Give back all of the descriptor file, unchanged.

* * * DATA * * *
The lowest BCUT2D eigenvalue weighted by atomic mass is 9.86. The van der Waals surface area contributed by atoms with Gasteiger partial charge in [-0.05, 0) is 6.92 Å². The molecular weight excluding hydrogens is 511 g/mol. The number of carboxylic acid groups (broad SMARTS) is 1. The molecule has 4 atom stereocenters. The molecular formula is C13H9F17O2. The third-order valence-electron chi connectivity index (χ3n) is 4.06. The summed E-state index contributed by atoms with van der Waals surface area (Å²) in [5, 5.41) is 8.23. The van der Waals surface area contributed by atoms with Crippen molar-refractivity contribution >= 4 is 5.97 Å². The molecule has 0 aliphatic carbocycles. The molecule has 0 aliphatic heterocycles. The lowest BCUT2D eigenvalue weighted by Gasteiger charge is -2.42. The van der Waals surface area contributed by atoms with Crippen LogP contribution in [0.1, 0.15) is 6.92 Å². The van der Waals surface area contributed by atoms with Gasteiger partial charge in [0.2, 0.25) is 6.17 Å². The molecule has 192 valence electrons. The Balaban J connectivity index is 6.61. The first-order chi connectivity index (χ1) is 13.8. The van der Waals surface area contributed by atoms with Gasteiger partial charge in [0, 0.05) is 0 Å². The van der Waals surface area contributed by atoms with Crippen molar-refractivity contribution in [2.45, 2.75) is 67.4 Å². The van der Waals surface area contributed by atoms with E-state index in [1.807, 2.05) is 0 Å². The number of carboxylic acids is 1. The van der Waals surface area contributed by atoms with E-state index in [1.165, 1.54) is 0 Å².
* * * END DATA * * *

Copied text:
The lowest BCUT2D eigenvalue weighted by atomic mass is 9.86. The van der Waals surface area contributed by atoms with Gasteiger partial charge in [-0.05, 0) is 6.92 Å². The molecular weight excluding hydrogens is 511 g/mol. The number of carboxylic acid groups (broad SMARTS) is 1. The molecule has 4 atom stereocenters. The molecular formula is C13H9F17O2. The third-order valence-electron chi connectivity index (χ3n) is 4.06. The summed E-state index contributed by atoms with van der Waals surface area (Å²) in [5, 5.41) is 8.23. The van der Waals surface area contributed by atoms with Crippen molar-refractivity contribution >= 4 is 5.97 Å². The molecule has 0 aliphatic carbocycles. The molecule has 0 aliphatic heterocycles. The lowest BCUT2D eigenvalue weighted by Gasteiger charge is -2.42. The van der Waals surface area contributed by atoms with Crippen LogP contribution in [0.1, 0.15) is 6.92 Å². The van der Waals surface area contributed by atoms with Gasteiger partial charge in [0.2, 0.25) is 6.17 Å². The molecule has 192 valence electrons. The Balaban J connectivity index is 6.61. The first-order chi connectivity index (χ1) is 13.8. The van der Waals surface area contributed by atoms with Gasteiger partial charge in [0, 0.05) is 0 Å². The van der Waals surface area contributed by atoms with Crippen molar-refractivity contribution in [2.45, 2.75) is 67.4 Å². The van der Waals surface area contributed by atoms with E-state index in [1.807, 2.05) is 0 Å². The number of carboxylic acids is 1. The van der Waals surface area contributed by atoms with E-state index in [1.165, 1.54) is 0 Å².